These cute armadillo babies have been rescued from a field in Colombia after their mother was probably killed by a predator.
The Centre for Care and Assessment (CAV) of the Regional Autonomous Corporation of Valle del Cauca (CVC) said the baby armadillos were found in the rural municipality of La Cumbre in the Colombian department of Valle del Cauca.
In a statement obtained by Newsflash, the CVC said on 19th April: “The armadillos were quarantined at the Centre for Care and Assessment (CAV) of the CVC in a place set up to simulate their natural habitat.
“Residents in the village of Pavitas in the municipality of La Cumbre noticed the presence of two pups of an armadillo species that were abandoned in the middle of a field. The people who carried out the rescue presumed that their mother was attacked by domestic animals.
“Immediately, the residents contacted the CVC to deliver the baby armadillos. Upon arrival at the centre, Corporation officials carried out an evaluation of the animals, finding one of them with its eyes closed still so it is presumably only a few days old.”
CVC spokesperson Alejandro Betancourt Tabares said: “The armadillos were quarantined after entering the CAV because of their contact with humans, and a burrow was built for them to sit in their habitat. Due to their age, they are being fed milk.
“We are also grateful to the citizens who rescued the armadillos. Thanks to their quick action, the lives of these babies can be safeguarded.”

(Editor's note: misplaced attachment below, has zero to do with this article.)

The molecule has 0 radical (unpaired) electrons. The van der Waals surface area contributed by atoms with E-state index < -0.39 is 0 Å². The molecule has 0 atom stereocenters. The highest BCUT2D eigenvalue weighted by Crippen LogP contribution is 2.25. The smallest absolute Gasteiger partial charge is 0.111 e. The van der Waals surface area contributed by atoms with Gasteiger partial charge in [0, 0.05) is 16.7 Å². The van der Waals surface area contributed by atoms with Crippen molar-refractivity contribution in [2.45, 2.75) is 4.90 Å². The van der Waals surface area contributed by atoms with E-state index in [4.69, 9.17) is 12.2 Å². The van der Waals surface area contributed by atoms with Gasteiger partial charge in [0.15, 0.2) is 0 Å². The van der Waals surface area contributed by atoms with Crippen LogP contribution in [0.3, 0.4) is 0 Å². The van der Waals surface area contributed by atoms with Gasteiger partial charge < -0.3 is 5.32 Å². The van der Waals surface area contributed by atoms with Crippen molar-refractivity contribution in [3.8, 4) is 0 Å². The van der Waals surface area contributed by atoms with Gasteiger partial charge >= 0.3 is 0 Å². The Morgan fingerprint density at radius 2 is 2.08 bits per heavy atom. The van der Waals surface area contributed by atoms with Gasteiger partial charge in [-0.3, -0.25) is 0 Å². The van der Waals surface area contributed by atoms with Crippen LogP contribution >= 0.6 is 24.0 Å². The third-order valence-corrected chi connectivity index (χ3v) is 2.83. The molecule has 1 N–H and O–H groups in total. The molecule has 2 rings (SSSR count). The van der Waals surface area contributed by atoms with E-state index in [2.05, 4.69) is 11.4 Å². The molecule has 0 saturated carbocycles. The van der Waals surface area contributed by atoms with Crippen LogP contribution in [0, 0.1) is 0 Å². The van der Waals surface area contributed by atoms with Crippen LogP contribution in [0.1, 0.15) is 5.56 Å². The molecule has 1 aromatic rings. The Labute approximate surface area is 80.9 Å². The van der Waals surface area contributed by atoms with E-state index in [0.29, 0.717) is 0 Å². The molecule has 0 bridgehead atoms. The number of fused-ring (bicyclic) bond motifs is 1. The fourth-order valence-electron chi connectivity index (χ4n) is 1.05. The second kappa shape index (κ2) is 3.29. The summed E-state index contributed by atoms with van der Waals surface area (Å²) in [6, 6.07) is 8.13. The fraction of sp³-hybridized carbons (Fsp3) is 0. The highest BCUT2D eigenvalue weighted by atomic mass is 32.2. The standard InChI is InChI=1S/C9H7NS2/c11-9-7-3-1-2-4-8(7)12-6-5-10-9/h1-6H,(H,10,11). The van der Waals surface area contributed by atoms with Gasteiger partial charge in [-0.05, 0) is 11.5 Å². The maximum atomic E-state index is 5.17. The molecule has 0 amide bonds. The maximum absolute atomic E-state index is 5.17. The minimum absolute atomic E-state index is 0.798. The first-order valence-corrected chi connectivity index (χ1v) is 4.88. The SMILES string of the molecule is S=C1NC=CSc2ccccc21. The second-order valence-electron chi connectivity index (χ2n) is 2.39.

Veterinarians hope the armadillo pups continue to develop and will be able to return to the wild in a few months.
The word armadillo means “little armoured ones” in Spanish. They are notable for their armoured shell and the long sharp claws that they have in order to dig the boroughs in which they live and raise their young.
There are different species with most being able to roll into a ball in order to protect themselves when threatened.
They originated in South America and all the surviving species are still only found in the region. The armadillo has been known to feed on insects and other invertebrates species although for the most part they prefer to eat ants and termites – which is another reason for their extended clause that allow them to dig up their prey.
The young are born in burrows and have a soft, leathery skin which takes a few weeks to harden as seen in the pictures, which again shows the young age of the armadillos seen in these pictures. They are regarded as adults within a few months of being born when they are also capable of having young themselves.
Once these babies were grown up, they would have moved out to live in a burrow on their own, only seeking other armadillos in order to reproduce.
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Story By: Lee Bullen, Sub-Editor: William McGee, Agency: Newsflash
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